With the number of confirmed coronavirus infections around the world topping 13 million, including more than 570,000 deaths, the United States says it expects to start producing potential vaccine doses by the end of the summer, even as more and more governments are imposing, or re-imposing, strict quarantine and social distancing guidelines to blunt the spread of the disease.
The U.S.-based cable financial news channel CNBC reported Monday that a senior Trump administration official told reporters the manufacturing process is already underway even though they aren’t sure which vaccine – if any – will work. The official is quoted as saying they are already buying equipment, securing manufacturing sites, and acquiring raw materials.
CNBC says two companies involved in the development of a potential new vaccine, Moderna and Johnson & Johnson, are expected to begin late-stage human trials for potential vaccines by the end of the month.
A set of new social distancing measures that took effect Tuesday in Hong Kong includes mandatory face masks for people using public transportation, with violators subject to fines up to $645 ($5,000 in Hong Kong currency). Restaurants are banned from offering indoor dining after 6 p.m., and gyms, movie theaters and karaoke bars are once again ordered to shut down, in response to a new order announced by Chief Executive Carrie Lam that limits group gatherings from 50 people to four.
The new guidelines have forced the closure of Hong Kong Disneyland, which had just reopened last month.
The Asian financial hub reported 52 new confirmed COVID-19 cases on Monday, including 41 that were locally transmitted, prompting authorities to issue a warning of a potential large-scale outbreak. The city has reported more than 1,500 total coronavirus cases since the start of the pandemic.
Over in Australia, the southern state of Victoria recorded 270 new COVID-19 cases Tuesday, including two deaths, pushing the total number of cases nationwide to 10,251 and 110 deaths. Victoria’s capital city, Melbourne, is in the first week of a six-week lockdown imposed due to an alarming spike of new COVID-19 cases. Residents have been ordered to stay home unless going to work, school, medical appointments or shopping for food.
The neighboring state of New South Wales has imposed a strict new set of restrictions on bars in response to a cluster of 21 new COVID-19 cases traced to a popular bar in Sydney. The new restrictions limit group bookings to just 10 people and cap the number of patrons in large venues to 300.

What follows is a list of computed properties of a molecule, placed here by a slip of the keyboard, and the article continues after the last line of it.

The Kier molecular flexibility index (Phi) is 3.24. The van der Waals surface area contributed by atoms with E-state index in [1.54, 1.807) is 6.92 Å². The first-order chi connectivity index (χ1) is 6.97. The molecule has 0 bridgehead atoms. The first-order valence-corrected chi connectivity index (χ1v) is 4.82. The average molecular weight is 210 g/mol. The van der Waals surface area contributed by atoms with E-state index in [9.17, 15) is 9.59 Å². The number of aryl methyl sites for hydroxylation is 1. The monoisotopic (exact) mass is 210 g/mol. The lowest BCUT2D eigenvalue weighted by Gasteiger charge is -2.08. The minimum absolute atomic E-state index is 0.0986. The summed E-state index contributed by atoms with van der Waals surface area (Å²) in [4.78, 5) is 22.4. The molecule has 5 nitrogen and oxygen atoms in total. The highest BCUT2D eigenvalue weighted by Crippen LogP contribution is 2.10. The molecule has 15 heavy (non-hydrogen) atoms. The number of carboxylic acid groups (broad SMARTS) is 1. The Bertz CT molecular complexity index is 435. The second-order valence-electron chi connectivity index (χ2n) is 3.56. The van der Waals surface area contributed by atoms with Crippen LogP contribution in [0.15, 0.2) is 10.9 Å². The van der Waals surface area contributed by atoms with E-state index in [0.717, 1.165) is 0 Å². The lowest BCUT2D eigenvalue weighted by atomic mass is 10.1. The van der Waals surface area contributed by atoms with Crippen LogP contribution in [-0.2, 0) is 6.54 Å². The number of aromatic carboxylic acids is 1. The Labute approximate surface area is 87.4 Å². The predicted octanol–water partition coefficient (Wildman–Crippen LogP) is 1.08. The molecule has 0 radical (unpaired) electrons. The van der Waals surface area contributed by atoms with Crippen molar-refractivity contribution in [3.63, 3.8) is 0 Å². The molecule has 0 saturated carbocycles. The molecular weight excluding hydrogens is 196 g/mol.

Wearing face masks in supermarkets and stores in Britain will be mandatory starting next week, Prime Minister Boris Johnson’s office announced Monday.
Face coverings are already required on buses and subways in London and other English cities. Other European countries, including Germany, Greece, Italy and Spain already require face coverings in stores.
Surge in multiple US states
In the United States, which posted well over 60,000 new infections on Monday, more than three dozen states are seeing a dramatic rise in new coronavirus cases on a daily basis, forcing many of them to reverse plans to reopen their economies after shutting them down during the initial phase of the outbreak.
California Governor Gavin Newsom extended Monday the closure of bars, restaurants, gyms, churches, and amusement centers from 19 counties to the entire state. The neighboring northwestern state of Oregon has banned gatherings of more than 10 people and mandated face masks for all Oregonians.
Across the Pacific Ocean, Hawaii Governor David Ige announced Monday the state is postponing plans to relax its quarantine requirements for some tourists from the U.S. mainland. The popular tourist destination has subjected all visitors to a mandatory 14-day quarantine since the start of the outbreak. The government had planned to make an exception for anyone who tested negative for COVID-19 in the 72 hours leading up to their departure, beginning August 1.
Gov. Ige delayed the revised rules until September 1 because of the dramatic uptick of new cases in many states, which he said has also caused serious delays in testing.